Really fast drivers, three Senators, Toronto’s mayor and the emergence of ‘Melford’

In my original blog (http://openpolicyontario.com/when-zero-tolerance-prevails-very-fast-drivers-three-senators-and-torontos-mayor/), I said that Mr. Ford could win the Toronto election next October if he did just one thing: acknowledge that he is now in a world of zero tolerance and he is being judged according to standards by which everyone else is not judged. He must say that he understands the enforcement regimen that is now in place, agree with it, and pull up his socks according to its standards.

The reason for this is that his case is now very public (enormously so) and that late and begrudged admission to evidence has made (and will make) his story even more public. And as it appears that there is more evidence to come out, his persona will become even more public and better defined as time goes by.

But it appears that Mr. Ford believes that there is no difference between the driver who breaks the law by going 91 km and hour (in a 90 km zone) and the driver who travels at 140 km an hour in the same speed zone. In Mr. Ford’s world, they both broke the law. They haven’t been charged with anything and neither has he.

The public, I believe, understands what Mr. Ford is getting at – they understand that law breaking is law breaking – but we all live by loose informal rules that are not enforced. This is where Mr. Ford is tone deaf and will lose the next election if he continues on his present course.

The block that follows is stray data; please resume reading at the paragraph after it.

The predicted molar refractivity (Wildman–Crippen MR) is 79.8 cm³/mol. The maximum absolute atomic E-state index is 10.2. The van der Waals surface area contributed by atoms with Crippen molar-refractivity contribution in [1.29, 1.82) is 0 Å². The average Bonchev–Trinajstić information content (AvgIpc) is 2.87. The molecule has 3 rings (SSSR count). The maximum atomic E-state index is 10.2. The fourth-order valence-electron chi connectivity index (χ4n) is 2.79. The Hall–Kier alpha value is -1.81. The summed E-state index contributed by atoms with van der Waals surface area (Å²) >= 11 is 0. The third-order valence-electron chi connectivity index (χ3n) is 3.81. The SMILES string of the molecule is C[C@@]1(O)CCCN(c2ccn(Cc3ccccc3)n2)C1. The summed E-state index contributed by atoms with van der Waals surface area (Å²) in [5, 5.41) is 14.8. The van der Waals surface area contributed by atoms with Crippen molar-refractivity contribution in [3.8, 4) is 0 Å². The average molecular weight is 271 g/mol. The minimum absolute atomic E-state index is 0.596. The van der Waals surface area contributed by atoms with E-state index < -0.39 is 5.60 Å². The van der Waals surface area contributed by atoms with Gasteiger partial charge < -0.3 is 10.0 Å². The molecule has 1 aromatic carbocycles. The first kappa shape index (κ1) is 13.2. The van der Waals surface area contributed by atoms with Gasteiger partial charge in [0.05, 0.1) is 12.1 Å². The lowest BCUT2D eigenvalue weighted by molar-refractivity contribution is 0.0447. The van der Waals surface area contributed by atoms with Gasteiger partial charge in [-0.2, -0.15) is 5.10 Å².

Mr. Ford is not perfect and neither are the rest of us. But for the record, most of us do not urinate in public places, aggressively threaten to kill people, drink while driving, use 911 as their counselling service, smoke crack cocaine or get “really really inebriated” in public. We also may make special efforts not to do these things if elected mayor of Canada’s largest city.

Mr. Ford will likely lose because the public understands the difference between loose and hard rules requiring zero tolerance and Mr. Ford does not. If I ever got a ticket for travelling 91km an hour in a 90km an hour zone – a clear violation of the Ontario Highway Traffic Act and a provincial offence over which I could seek a trial in a provincial court – most everyone would be empathetic with my plight.  Drive at 140km an hour in the same zone and I lose any and all empathy.

So just to be clear: Mr. Ford is doing the equivalent of driving at 140 and telling the public that it’s just like you driving at 91. I don’t think anyone is buying it; except just one: Canada’s Conservative party.

Canada’s Conservative party compares Justin Trudeau’s marihuana smoking to Mr. Ford’s illegal mayhem. They want Justin Trudeau to be judged by the same level of enforcement as that which will prevail for Mr. Ford.

If true, then I can only admonish: be careful what you wish for.

The government appointed three Senators who they knew did not reside in the Provinces from which they hailed. These Senators were thrust into an instant dilemma as they knew it would look odd if they did not file expense claims for a second residence. The lack of claims would conclusively prove that they did not live in the provinces they were appointed to represent.